But also, new groups of organisms appear suddenly throughout the fossil record. Nearly all large groups of animals, or phyla, appear in the Cambrian explosion. Animal and plant phyla rapidly diversified in at least 13 more explosions within phyla and classes into new classes, orders and families with no precursors, from flowering plants and winged insects to mammals and birds. All these explosions would require massive amounts of new genetic and developmental information.

The evidence supports the need for an intelligent designing mind to create all the needed information. Minds create information all the time. Natural processes simply can’t do it.

Do These Three Evidences Point to Theism?

The three discoveries discussed in Stephen Meyer’s book, Return of the God Hypothesis: Three Scientific Discoveries that Reveal the Mind Behind the Universe are the Big Bang, the extreme fine-tuning of the laws of physics to provide a life-friendly universe, and the necessary complex and specified information for the origin of life and the progression of complex life-forms through the fossil record.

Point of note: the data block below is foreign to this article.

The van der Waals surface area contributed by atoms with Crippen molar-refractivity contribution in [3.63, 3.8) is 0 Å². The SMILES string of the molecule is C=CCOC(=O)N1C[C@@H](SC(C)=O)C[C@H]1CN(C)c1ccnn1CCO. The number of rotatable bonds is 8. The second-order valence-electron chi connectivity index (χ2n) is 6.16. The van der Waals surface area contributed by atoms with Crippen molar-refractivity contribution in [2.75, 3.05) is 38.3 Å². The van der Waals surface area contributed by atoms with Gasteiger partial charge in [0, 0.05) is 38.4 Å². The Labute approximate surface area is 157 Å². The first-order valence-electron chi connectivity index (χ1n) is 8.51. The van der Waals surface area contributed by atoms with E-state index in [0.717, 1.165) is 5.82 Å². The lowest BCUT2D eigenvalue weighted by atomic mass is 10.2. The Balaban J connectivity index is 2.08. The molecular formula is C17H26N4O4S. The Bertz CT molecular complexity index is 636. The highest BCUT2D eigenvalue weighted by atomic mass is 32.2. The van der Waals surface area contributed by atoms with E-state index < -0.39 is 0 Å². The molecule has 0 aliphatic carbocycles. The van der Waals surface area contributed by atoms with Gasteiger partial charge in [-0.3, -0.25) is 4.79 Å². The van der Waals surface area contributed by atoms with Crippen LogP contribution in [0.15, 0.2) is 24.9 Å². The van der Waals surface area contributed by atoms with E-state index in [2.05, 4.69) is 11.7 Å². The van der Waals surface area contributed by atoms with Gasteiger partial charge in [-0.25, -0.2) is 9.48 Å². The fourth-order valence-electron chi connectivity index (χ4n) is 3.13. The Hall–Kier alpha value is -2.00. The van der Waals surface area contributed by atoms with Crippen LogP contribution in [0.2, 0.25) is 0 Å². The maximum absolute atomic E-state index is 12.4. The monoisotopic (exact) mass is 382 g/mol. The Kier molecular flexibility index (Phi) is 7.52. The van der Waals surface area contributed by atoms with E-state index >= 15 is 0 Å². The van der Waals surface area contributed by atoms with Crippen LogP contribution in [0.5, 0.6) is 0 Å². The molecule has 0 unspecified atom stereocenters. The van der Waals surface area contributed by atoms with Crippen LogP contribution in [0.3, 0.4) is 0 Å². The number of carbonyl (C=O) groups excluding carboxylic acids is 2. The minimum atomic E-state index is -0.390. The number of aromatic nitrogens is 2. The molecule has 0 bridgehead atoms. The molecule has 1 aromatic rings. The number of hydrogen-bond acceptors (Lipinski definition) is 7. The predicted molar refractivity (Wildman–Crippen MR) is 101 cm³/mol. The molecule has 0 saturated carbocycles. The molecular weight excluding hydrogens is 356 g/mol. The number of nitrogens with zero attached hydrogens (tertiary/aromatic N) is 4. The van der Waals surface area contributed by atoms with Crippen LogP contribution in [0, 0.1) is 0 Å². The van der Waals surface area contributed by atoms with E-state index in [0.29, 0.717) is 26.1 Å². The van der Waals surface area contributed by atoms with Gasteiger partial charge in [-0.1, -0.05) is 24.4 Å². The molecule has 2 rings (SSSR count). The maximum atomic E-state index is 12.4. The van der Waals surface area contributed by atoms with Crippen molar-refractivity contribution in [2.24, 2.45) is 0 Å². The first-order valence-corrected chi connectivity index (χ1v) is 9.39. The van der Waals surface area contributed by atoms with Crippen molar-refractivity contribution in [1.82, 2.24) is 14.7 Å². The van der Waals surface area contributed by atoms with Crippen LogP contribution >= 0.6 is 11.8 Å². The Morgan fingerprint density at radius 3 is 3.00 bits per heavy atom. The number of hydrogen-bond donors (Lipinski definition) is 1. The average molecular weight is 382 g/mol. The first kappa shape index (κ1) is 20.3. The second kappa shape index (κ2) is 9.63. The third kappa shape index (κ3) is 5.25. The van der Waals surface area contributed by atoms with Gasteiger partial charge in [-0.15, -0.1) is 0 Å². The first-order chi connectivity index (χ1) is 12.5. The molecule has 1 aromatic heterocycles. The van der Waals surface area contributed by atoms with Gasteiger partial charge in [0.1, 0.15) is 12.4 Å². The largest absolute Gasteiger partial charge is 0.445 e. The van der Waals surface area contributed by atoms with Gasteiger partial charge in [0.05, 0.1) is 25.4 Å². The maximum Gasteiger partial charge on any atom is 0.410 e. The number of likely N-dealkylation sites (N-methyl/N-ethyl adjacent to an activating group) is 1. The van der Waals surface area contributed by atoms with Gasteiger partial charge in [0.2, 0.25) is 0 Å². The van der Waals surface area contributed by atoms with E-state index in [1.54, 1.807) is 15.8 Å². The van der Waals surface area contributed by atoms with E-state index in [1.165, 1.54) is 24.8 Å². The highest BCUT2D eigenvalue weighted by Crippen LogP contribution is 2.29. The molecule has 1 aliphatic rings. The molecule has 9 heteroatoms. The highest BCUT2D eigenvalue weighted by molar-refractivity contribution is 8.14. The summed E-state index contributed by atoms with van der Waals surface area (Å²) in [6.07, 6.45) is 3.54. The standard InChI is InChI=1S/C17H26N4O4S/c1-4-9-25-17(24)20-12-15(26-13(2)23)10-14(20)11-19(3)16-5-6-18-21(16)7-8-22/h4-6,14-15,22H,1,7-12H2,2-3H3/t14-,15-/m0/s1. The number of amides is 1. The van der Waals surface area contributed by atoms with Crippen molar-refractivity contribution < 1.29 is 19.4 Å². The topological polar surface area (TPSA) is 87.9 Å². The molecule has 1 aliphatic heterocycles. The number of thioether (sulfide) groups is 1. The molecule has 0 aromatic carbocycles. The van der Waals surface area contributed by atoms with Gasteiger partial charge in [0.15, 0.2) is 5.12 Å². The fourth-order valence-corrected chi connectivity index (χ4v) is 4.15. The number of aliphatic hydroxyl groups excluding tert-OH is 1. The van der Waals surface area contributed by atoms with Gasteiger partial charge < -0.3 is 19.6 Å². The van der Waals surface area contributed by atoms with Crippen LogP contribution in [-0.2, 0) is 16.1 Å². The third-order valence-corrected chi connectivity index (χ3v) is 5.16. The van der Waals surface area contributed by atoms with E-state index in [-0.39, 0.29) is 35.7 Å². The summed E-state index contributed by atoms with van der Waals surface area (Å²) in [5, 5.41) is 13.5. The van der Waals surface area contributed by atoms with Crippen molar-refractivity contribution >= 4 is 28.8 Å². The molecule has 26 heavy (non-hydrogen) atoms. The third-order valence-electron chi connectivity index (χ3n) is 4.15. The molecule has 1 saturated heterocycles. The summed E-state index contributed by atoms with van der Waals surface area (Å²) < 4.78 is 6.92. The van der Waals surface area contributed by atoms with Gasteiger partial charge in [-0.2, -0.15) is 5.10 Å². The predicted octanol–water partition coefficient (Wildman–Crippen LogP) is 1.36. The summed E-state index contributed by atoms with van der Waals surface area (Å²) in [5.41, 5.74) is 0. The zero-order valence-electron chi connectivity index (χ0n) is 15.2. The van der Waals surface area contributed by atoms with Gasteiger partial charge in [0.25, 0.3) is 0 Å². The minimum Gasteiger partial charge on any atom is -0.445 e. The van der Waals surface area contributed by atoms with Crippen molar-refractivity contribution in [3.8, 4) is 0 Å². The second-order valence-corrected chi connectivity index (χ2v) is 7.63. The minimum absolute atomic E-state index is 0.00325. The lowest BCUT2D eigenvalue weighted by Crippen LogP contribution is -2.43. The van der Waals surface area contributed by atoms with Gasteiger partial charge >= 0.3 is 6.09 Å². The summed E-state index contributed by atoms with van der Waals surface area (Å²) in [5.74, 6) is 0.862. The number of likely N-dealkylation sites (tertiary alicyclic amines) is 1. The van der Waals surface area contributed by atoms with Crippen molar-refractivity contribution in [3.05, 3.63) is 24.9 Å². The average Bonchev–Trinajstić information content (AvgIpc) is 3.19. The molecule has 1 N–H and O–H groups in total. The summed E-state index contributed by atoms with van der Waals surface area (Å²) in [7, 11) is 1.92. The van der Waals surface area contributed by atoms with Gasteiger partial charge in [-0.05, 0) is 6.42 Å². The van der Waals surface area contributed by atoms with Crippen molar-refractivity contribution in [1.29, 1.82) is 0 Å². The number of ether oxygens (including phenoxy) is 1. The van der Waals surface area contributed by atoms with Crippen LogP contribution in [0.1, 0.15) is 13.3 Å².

But where does that leave us? Do these discoveries warrant a return of the God Hypothesis? Meyer examines four different worldviews to ask, would the universe we have, be expected by any of these worldviews? He uses a scientific approach called “the inference to the best explanation.”

So, given a universe that is not only friendly toward life but contains living organisms, which worldview would best explain this universe? He begins with scientific materialism. Materialism has no explanation for the beginning of the universe. There was no matter or energy before the beginning, so matter and energy cannot account for the beginning of the universe. Moreover, for the origin of complex specified information needed for life, naturalism has no answer. In fact, only theism posits an entity, God, that has the causal power to produce genetic information.